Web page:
A lipoma is a benign (noncancerous) tumor made up of fat tissue. Lipomas are found most often on the torso, neck, upper thighs, upper arms, and armpits, but they can occur almost anywhere in the body. Lipomas can occur in people of all ages, however, they tend to develop in adulthood and are most noticeable during middle age. They affect both sexes equally, although solitary lipomas are more common in women whilst multiple lipomas occur more frequently in men.
Causes of Lipoma
The cause of lipomas is not completely understood, but the tendency to develop them is inherited. A minor injury may trigger the growth. Being overweight does not cause lipomas.
Types of Lipoma
While all lipomas are made up of fat, there are sub-types based on the way they appear under the microscope. Some varieties include:
- Conventional lipoma (common, mature white fat)
- Hibernoma (brown fat instead of the usual white fat)
- Fibrolipoma (fat plus fibrous tissue)
- Angiolipoma (fat plus a large amount of blood vessels)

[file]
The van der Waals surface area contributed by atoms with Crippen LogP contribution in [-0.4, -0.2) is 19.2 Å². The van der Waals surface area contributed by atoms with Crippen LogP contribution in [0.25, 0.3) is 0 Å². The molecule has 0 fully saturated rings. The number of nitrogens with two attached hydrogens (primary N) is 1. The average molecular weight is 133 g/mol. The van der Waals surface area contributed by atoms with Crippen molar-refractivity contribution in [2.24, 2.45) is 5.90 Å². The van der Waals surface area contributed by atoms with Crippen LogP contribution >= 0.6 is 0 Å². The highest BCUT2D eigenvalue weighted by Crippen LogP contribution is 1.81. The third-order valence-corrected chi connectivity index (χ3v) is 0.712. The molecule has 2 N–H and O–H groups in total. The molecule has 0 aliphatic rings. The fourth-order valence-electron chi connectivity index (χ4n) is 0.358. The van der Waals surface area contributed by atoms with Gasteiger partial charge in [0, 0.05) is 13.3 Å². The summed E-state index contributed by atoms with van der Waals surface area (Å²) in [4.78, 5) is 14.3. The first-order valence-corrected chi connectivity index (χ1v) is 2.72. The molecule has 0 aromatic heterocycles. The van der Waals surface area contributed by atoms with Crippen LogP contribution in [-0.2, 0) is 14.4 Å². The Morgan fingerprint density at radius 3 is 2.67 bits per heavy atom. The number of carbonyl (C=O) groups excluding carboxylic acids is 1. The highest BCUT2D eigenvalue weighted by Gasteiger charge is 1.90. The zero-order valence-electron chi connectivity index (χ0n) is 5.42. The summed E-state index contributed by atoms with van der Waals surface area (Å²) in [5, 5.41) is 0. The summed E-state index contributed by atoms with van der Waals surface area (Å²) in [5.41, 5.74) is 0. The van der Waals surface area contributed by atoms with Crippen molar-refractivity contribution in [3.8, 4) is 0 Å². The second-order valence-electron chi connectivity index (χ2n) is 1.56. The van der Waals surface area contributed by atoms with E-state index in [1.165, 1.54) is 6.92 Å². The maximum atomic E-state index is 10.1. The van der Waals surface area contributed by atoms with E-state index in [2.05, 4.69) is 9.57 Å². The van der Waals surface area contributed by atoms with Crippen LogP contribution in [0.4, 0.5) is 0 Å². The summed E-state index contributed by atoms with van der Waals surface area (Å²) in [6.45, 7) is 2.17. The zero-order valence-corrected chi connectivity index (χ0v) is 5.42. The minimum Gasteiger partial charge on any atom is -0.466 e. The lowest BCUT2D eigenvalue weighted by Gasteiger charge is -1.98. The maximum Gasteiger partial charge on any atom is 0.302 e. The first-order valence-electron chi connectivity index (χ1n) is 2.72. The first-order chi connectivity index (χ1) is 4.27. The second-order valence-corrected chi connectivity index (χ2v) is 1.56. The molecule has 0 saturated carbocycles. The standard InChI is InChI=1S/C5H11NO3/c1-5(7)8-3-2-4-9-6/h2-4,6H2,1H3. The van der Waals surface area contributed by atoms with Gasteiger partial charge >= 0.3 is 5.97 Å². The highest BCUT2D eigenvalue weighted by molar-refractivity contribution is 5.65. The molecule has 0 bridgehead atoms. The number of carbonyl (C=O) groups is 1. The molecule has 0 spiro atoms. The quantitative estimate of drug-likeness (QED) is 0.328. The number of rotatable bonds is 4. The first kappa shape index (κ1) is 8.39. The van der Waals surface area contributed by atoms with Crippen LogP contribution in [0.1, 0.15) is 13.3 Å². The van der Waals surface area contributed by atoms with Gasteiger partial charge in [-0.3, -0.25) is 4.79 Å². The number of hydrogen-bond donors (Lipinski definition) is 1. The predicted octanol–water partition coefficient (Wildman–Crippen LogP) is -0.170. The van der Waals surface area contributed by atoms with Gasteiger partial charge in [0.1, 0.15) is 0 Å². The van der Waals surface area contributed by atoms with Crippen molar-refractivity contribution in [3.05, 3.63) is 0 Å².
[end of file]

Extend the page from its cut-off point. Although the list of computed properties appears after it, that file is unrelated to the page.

- Myelolipoma (fat plus tissue that makes blood cells)
- Spindle cell lipoma (fat with cells that look like rods)
- Pleomorphic lipoma (fat with cells of all different shapes and sizes)
- Atypical lipoma (deeper fat with a larger number of cells)
Signs and Symptoms of Lipoma
- Are small [0.4 in. (1 cm) to 1.2 in. (3 cm)] and felt just under the skin.
- Are movable and have a soft, rubbery consistency.
- Do not cause pain.
- Remain the same size over years or grow very slowly.
Treatment of Lipoma
Lipomas do not generally require treatment. Because lipomas are not cancerous growths and cannot become cancerous, they do not need to be removed. There is no known treatment to prevent lipomas or affect their growth. Several methods are available:
- Simple surgical excision
- Squeeze technique (a small incision is made over the lipoma and the fatty tissue is squeezed through the hole)